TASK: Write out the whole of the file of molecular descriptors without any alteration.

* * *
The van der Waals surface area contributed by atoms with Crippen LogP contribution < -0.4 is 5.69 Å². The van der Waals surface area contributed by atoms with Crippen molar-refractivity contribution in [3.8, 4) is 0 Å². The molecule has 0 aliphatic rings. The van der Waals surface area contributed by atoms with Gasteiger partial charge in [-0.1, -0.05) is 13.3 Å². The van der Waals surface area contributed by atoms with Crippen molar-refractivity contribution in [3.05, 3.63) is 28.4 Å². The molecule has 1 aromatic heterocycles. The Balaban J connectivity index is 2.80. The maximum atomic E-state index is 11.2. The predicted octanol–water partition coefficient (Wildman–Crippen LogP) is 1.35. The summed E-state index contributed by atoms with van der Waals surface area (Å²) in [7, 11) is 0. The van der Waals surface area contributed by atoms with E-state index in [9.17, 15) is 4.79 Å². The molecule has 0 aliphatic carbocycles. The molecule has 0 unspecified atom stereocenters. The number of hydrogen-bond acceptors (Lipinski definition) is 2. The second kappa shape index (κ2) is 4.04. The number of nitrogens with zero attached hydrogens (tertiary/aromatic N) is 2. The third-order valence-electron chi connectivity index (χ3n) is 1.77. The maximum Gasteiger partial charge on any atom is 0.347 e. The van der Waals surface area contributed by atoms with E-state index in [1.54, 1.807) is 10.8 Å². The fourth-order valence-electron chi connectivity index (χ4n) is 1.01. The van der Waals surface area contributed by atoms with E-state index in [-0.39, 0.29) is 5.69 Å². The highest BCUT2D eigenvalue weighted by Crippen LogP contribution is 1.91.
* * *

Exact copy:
The van der Waals surface area contributed by atoms with Crippen LogP contribution < -0.4 is 5.69 Å². The van der Waals surface area contributed by atoms with Crippen molar-refractivity contribution in [3.8, 4) is 0 Å². The molecule has 0 aliphatic rings. The van der Waals surface area contributed by atoms with Gasteiger partial charge in [-0.1, -0.05) is 13.3 Å². The van der Waals surface area contributed by atoms with Crippen molar-refractivity contribution in [3.05, 3.63) is 28.4 Å². The molecule has 1 aromatic heterocycles. The Balaban J connectivity index is 2.80. The maximum atomic E-state index is 11.2. The predicted octanol–water partition coefficient (Wildman–Crippen LogP) is 1.35. The summed E-state index contributed by atoms with van der Waals surface area (Å²) in [7, 11) is 0. The van der Waals surface area contributed by atoms with E-state index in [9.17, 15) is 4.79 Å². The molecule has 0 aliphatic carbocycles. The molecule has 0 unspecified atom stereocenters. The number of hydrogen-bond acceptors (Lipinski definition) is 2. The second kappa shape index (κ2) is 4.04. The number of nitrogens with zero attached hydrogens (tertiary/aromatic N) is 2. The third-order valence-electron chi connectivity index (χ3n) is 1.77. The maximum Gasteiger partial charge on any atom is 0.347 e. The van der Waals surface area contributed by atoms with E-state index in [1.54, 1.807) is 10.8 Å². The fourth-order valence-electron chi connectivity index (χ4n) is 1.01. The van der Waals surface area contributed by atoms with E-state index in [-0.39, 0.29) is 5.69 Å². The highest BCUT2D eigenvalue weighted by Crippen LogP contribution is 1.91.